James pulled up his inventory tab and removed one Town Standing Point. The number in the lower portion of his overlay dropped by one, and an iron coin materialized into his hand. Remembering that he was in a position of high authority, he pulled out another coin for a tip.

“Thank you, sir,” Terry said with a nod. James nodded back.

The door to the Tavern opened, and a short man walked in. James did a double take. He was about five feet tall, short even for non-combatants and yet he carried a massive Warhammer on his back. He wore a long beard that could be tucked into his dark leather belt if needed. A dwarf? James watched the half-man grab an ale from Terry and head to a table by one of the three hearths. Everyone in the Tavern was watching him now. The constant din of conversation died, and hushed whispers grew from every table.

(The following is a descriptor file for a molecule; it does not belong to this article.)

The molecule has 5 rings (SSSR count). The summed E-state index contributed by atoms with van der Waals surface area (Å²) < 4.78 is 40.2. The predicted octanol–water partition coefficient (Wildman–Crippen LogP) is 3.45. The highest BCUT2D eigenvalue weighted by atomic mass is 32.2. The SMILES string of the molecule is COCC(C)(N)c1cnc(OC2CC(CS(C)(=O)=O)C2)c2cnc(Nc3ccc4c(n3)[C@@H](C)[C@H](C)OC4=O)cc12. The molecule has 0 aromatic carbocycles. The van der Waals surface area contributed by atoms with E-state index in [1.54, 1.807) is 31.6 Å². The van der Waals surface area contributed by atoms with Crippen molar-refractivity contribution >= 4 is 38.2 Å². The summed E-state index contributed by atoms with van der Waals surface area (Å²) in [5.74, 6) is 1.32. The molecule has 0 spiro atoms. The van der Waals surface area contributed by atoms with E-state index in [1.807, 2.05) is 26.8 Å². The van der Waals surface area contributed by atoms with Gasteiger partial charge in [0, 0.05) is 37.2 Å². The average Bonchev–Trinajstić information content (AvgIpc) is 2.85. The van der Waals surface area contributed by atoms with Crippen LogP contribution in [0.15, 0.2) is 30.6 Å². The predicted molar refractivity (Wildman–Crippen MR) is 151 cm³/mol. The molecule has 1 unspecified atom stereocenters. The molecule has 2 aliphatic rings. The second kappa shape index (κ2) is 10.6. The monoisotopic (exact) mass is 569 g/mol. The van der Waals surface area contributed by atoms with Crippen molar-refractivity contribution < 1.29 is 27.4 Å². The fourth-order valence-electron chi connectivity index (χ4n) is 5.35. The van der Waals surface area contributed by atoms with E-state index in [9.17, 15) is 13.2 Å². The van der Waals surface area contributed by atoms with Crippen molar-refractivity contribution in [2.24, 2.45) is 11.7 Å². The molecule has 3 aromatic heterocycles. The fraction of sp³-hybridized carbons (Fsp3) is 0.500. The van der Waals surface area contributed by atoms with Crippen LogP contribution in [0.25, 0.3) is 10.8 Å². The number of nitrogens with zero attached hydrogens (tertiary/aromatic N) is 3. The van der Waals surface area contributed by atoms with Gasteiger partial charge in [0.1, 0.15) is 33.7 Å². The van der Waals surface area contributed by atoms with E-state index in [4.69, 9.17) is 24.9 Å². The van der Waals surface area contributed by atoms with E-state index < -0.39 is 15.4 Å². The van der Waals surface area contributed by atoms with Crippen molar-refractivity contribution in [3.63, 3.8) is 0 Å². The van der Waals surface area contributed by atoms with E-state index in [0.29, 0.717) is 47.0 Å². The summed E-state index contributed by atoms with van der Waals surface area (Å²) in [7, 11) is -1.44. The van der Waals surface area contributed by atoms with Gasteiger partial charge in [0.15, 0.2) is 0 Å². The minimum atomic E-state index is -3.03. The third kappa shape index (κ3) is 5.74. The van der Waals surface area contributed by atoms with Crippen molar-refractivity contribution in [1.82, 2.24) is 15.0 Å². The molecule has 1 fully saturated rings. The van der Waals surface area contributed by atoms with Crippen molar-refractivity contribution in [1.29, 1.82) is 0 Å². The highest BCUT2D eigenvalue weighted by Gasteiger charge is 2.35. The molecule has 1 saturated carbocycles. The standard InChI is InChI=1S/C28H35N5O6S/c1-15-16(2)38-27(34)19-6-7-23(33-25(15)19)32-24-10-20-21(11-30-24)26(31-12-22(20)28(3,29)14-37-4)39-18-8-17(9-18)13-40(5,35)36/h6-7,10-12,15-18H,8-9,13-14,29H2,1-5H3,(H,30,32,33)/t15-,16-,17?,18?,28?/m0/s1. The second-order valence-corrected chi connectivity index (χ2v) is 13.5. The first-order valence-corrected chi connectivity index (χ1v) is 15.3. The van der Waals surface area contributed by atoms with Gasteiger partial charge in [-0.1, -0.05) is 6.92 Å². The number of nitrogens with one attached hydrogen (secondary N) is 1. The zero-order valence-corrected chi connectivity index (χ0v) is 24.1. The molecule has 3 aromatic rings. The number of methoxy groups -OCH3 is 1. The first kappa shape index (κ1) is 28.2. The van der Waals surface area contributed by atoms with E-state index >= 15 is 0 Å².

“Is that a Dwarf?” Asked James.

“Aye,” Terry said, careful not to react in any way that could be misconstrued as Perturber hate. He wasn’t sure if Dwarfs fit into that category, as he had never seen any of course, but he was happy to finally have a peaceful job in the tavern, so he played it safe.

James stepped away from the bar and carried himself and his mug to the Dwarf’s table. “May I join you?”

The Dwarf’s face was rigid with keen black eyes. They surveyed James quickly and with a slight curiousness, “Sitting down with a Dwarf? You must be the new leader of this place.”